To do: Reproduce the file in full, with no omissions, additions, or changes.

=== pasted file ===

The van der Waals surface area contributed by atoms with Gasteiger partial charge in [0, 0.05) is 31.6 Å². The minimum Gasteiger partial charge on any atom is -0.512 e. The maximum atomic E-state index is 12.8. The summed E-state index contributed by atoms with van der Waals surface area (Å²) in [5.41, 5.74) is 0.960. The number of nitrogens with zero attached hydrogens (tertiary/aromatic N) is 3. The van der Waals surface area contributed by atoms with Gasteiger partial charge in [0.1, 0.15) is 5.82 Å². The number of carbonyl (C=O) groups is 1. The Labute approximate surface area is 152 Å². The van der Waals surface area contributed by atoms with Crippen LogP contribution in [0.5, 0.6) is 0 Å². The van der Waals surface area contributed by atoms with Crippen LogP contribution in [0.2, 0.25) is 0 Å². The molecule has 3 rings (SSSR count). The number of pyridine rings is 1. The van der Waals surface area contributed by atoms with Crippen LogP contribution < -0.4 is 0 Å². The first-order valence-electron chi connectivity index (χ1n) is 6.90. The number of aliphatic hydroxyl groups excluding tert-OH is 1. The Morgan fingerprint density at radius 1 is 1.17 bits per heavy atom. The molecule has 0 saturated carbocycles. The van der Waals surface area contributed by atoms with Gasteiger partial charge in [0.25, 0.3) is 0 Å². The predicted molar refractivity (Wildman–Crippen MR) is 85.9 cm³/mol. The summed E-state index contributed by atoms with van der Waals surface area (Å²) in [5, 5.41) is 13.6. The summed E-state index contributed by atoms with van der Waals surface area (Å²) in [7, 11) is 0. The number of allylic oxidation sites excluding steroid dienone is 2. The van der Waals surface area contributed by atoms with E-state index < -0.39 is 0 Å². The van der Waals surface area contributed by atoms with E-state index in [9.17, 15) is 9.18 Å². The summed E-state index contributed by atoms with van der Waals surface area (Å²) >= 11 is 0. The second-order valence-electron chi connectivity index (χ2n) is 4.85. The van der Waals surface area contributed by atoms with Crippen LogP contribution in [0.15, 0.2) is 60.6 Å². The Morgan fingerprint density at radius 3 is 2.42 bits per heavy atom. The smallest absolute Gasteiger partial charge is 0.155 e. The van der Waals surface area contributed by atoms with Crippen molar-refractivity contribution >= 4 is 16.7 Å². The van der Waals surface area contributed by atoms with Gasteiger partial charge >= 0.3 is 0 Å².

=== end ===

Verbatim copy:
The van der Waals surface area contributed by atoms with Gasteiger partial charge in [0, 0.05) is 31.6 Å². The minimum Gasteiger partial charge on any atom is -0.512 e. The maximum atomic E-state index is 12.8. The summed E-state index contributed by atoms with van der Waals surface area (Å²) in [5.41, 5.74) is 0.960. The number of nitrogens with zero attached hydrogens (tertiary/aromatic N) is 3. The van der Waals surface area contributed by atoms with Gasteiger partial charge in [0.1, 0.15) is 5.82 Å². The number of carbonyl (C=O) groups is 1. The Labute approximate surface area is 152 Å². The van der Waals surface area contributed by atoms with Crippen LogP contribution in [0.5, 0.6) is 0 Å². The van der Waals surface area contributed by atoms with Crippen LogP contribution in [0.2, 0.25) is 0 Å². The molecule has 3 rings (SSSR count). The number of pyridine rings is 1. The van der Waals surface area contributed by atoms with Crippen LogP contribution < -0.4 is 0 Å². The first-order valence-electron chi connectivity index (χ1n) is 6.90. The number of aliphatic hydroxyl groups excluding tert-OH is 1. The Morgan fingerprint density at radius 1 is 1.17 bits per heavy atom. The molecule has 0 saturated carbocycles. The van der Waals surface area contributed by atoms with Gasteiger partial charge in [0.25, 0.3) is 0 Å². The predicted molar refractivity (Wildman–Crippen MR) is 85.9 cm³/mol. The summed E-state index contributed by atoms with van der Waals surface area (Å²) in [5, 5.41) is 13.6. The summed E-state index contributed by atoms with van der Waals surface area (Å²) in [7, 11) is 0. The number of allylic oxidation sites excluding steroid dienone is 2. The van der Waals surface area contributed by atoms with E-state index < -0.39 is 0 Å². The van der Waals surface area contributed by atoms with E-state index in [9.17, 15) is 9.18 Å². The summed E-state index contributed by atoms with van der Waals surface area (Å²) >= 11 is 0. The second-order valence-electron chi connectivity index (χ2n) is 4.85. The van der Waals surface area contributed by atoms with Crippen LogP contribution in [0.15, 0.2) is 60.6 Å². The Morgan fingerprint density at radius 3 is 2.42 bits per heavy atom. The smallest absolute Gasteiger partial charge is 0.155 e. The van der Waals surface area contributed by atoms with Crippen molar-refractivity contribution >= 4 is 16.7 Å². The van der Waals surface area contributed by atoms with Gasteiger partial charge >= 0.3 is 0 Å².